According to Mazlish, the first historical event that served as a precondition for the emergence of the Modern Human Sciences in the West was the Age of Discovery. Mazlish contends that humans have always needed 'Others' in order to define themselves. In this chapter, 'Others' is defined as "aliensbarbarians non-humans" (Pg. 28). From the perspective of the emerging Western philosophers and human scientists; that is, humans not belonging to their known European culture. The author contends that it is only with the emergence of travel, literature, and history that a new formation towards this "Other' begins to find a place within these theories.
The concept of culture and later the emergence of what will become anthropology seems to have developed with the discoveries of the New World. As Europeans discovered new peoples with various beliefs, and cultures of their own, the idea of human nature and closer focus on the 'Nature Vs. Nurture' began to take more of a focus of thought. Most problematic to these scientists' schema was whether or not the discoveries of these New World people were to be regarded as, "humans, with souls potentially to be saved, or as cannibalistic inhumans, potentially to be enslaved?" (Pg. 29) It was through philosophical debate, contemplation, recorded experiences and extensive observations that a new sense of the emergence of culture developed. A growing contemplation that humans might be alike as a biological species, and that it was culture that perhaps created our differences, gave way to a freedom to explore that these 'Others' may be capable of the same moral fabric and practice lives with values that contributed to a very slow growth of acceptance for some philosophers and scientist. .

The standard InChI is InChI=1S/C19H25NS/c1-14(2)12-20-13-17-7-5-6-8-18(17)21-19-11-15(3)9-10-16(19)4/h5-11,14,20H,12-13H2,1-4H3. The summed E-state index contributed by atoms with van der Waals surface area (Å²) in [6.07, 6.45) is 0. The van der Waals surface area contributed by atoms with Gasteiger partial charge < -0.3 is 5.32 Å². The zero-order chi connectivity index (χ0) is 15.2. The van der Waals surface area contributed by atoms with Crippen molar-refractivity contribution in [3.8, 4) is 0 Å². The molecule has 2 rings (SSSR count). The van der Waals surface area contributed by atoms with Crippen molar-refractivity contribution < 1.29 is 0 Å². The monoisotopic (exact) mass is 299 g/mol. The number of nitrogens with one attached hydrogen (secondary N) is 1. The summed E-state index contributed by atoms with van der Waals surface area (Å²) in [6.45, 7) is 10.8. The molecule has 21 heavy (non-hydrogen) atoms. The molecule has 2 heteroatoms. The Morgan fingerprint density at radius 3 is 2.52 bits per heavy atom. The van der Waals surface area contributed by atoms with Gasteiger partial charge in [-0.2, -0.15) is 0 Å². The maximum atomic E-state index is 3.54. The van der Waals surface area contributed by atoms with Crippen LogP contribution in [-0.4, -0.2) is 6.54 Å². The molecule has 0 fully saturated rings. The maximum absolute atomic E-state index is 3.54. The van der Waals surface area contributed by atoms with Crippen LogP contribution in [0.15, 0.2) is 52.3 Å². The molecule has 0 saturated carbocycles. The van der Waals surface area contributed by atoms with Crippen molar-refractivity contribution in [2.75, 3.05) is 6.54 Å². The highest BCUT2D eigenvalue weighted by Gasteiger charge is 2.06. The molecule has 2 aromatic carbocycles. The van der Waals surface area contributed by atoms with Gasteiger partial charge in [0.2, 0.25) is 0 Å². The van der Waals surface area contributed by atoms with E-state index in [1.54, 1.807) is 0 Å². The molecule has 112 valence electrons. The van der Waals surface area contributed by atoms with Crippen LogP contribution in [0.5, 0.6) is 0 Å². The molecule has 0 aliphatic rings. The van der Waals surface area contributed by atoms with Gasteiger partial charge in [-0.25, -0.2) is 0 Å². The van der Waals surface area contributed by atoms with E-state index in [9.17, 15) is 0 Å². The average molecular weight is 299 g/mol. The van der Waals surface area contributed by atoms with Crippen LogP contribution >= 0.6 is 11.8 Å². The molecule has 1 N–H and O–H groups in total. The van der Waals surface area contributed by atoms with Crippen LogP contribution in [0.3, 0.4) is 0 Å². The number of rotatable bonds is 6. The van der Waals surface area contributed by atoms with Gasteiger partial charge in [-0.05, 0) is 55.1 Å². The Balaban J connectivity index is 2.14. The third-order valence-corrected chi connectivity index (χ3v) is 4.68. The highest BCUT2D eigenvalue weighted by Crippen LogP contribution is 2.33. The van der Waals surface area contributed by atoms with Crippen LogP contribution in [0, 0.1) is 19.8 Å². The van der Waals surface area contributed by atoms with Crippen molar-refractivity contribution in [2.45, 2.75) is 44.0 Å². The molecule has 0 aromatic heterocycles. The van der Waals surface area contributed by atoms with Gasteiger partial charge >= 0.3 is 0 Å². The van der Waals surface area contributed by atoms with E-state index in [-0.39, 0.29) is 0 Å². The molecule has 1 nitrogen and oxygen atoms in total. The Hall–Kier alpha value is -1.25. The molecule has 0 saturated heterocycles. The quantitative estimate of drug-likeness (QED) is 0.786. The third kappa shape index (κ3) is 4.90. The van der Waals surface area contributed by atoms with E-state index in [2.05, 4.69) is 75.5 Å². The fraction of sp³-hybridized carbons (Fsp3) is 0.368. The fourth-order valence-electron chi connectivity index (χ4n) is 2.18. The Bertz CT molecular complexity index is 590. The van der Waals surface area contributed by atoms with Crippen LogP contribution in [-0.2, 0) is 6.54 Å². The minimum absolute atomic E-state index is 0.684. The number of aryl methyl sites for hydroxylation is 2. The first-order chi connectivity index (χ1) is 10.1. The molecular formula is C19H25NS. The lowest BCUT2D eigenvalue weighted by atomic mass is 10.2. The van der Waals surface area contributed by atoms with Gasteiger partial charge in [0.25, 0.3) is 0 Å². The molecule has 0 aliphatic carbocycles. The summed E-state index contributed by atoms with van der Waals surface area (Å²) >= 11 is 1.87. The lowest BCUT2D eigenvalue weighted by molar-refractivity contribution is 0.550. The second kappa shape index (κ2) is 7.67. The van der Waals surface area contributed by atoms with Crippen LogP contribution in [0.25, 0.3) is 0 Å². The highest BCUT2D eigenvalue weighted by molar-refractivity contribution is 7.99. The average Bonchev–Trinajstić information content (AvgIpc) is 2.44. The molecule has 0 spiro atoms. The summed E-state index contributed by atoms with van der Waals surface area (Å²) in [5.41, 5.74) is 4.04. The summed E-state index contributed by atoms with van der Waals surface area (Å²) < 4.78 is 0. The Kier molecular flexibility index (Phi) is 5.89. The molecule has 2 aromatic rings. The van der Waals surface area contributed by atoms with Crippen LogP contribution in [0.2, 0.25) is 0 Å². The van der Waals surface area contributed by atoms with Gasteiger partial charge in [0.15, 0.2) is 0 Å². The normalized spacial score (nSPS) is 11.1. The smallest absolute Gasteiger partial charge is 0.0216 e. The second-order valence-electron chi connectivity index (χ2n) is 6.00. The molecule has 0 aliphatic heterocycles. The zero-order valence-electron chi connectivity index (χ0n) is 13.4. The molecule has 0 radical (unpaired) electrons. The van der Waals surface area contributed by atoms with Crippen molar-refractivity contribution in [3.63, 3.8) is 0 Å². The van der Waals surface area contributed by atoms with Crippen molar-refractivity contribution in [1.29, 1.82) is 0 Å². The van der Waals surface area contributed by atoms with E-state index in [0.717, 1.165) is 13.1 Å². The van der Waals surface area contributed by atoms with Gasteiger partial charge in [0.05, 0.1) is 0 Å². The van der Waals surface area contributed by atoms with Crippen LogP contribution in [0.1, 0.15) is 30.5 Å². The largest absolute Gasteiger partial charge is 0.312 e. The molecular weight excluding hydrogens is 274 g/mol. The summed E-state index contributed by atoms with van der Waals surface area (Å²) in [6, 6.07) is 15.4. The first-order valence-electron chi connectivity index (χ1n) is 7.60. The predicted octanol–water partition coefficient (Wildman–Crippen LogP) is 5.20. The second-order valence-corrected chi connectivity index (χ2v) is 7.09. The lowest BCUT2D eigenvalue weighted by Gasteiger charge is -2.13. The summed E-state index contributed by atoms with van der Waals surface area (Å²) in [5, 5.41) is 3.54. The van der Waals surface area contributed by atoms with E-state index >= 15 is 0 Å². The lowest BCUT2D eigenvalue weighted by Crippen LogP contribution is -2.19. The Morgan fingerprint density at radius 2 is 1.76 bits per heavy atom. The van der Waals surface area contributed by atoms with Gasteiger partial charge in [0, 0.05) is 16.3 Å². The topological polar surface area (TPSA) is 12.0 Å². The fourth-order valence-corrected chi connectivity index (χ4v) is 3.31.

Mazlish reminds the reader that all observations at this time were from a dominant viewpoint towards inferior groups and not to be analyzed in an equal framework.